P.S. I did get to actually meet him after the show! I don't remember exactly what was said (because he was only inches away from me!!!!) but did thank him for his performance and asked him to sign the cd I'd just bought at a Princeton record store (Hands of Kindness because I'd never seen it in the NYC stores), and when he saw it said, oh, 1983. Then, I told about seeing him perform Woodstock at the Joni tribute and that now I was catching up with his music, and he said something about "a convert, bless you" and patted my arm. Ahhhh, again.

For Robyn, who requested

the McCarter set list: I grabbed RT's actual set list from the stage (much to the mortification of my husband, who pretended not to know me), so here it is, reflecting RT's own revisions:

Mr. Rebound
When the Spell Is Broken
Crawl Back
Cold Kisses
Turning of the Tide
The Ghost of You Walks
My Daddy is a Mummy
Dry My Tears and Move On
'52 Vincent Black Lightning
The Great Valerio
I Feel So Good
I Agree with Pat Metheny (the Kenny G Song)
Walking the Long Miles Home
Galway to Graceland (at the request of George Van -- this is marked on set list)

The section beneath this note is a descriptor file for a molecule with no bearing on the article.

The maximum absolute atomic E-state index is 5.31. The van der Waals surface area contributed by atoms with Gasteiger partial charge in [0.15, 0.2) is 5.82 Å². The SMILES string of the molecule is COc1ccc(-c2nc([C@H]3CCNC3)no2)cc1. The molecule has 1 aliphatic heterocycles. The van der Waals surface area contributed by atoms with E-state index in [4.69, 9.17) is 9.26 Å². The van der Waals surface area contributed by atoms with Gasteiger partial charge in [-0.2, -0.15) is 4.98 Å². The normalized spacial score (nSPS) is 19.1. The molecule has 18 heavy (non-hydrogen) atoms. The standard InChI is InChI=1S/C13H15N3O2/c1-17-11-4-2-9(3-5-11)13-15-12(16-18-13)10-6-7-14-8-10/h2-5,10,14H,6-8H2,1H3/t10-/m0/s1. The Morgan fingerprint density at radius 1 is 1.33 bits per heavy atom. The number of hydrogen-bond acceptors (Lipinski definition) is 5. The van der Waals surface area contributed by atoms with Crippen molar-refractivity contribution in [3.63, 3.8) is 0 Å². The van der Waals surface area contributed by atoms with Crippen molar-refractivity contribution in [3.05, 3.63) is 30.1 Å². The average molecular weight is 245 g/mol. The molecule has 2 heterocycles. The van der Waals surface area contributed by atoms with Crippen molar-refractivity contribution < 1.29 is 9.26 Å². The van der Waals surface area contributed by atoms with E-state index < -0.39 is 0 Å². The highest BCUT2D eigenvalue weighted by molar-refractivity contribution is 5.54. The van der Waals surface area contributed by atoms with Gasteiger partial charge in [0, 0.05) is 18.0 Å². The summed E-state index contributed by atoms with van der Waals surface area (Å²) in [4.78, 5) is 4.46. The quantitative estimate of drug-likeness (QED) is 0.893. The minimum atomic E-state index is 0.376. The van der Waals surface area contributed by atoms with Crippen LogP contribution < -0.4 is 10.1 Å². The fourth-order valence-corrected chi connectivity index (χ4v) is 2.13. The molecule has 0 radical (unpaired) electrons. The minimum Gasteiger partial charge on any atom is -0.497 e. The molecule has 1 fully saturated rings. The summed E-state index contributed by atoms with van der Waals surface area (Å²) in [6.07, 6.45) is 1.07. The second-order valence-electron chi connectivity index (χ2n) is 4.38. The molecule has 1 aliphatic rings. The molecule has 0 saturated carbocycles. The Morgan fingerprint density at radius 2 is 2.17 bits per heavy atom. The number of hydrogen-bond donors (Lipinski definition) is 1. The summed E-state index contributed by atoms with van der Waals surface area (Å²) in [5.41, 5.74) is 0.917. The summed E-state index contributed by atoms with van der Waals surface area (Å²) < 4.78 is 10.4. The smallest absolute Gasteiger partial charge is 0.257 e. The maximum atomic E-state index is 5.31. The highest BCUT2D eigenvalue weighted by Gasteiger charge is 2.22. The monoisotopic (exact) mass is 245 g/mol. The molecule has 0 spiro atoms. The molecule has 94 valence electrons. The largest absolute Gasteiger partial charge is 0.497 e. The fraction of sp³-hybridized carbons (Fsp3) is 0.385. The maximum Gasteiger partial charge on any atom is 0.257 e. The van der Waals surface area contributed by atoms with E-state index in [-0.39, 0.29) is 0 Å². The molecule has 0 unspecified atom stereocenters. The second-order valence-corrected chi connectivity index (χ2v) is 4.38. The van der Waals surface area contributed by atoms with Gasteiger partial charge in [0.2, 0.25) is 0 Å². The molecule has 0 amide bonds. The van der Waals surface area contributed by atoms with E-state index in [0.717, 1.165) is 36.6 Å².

**Bathsheba Smiles (appeared to be a direct response to a request)
Shoot Out the Lights
Sights and Sounds of London Town
Uninhabited Man
Keep Your distance
Cooksferry Queen
*God Loves A Drunk
*Wall of Death
First encore:
**Take Me Out to the Ballgame (instrumental)
*I Misunderstood
Second encore:
Mingus Eyes
*Dimming of the Day
**Beat the retreat
*On the set list but not played
**Not on the set list but played

And Pam, my husband really enjoyed meeting you. While you guys were chatting, I was waiting my turn to talk to RT, who kindly signed my set list (I couldn't resist asking). I also had the pleasure of speaking with him for a few minutes and learned that he will indeed be touring in Australia, although I forgot to ask whether it will be a solo or band tour. I did, however, learn that he is working on a new record, though he has no idea what label it will be on.

One more thing, unrelated to this show, that I haven't seen discussed on the list. (Then again, I went through a brief period of not getting any postings, so please let me know if I'm covering old ground here.) Does anyone have any thoughts on the obnoxious reference to OH in the current issue of Vanity Fair? Is it now in vogue to bash anything halfway intelligent and brand it as snobbery? I seem to recall an equally obnoxious reference in the New Yorker a year or so ago, and it was very obvious that the author could not really have been familiar with RT's music. I was always under the impression that OH could do little wrong as far as the critics are concerned, but, of course, magazine writers are the anti-critics. And I suppose it's iconoclastically cool to attack whatever the critics are endorsing. Still, it's no wonder RT doesn't like playing New York anymore. But I think it's a bloody shame. ... Any thoughts?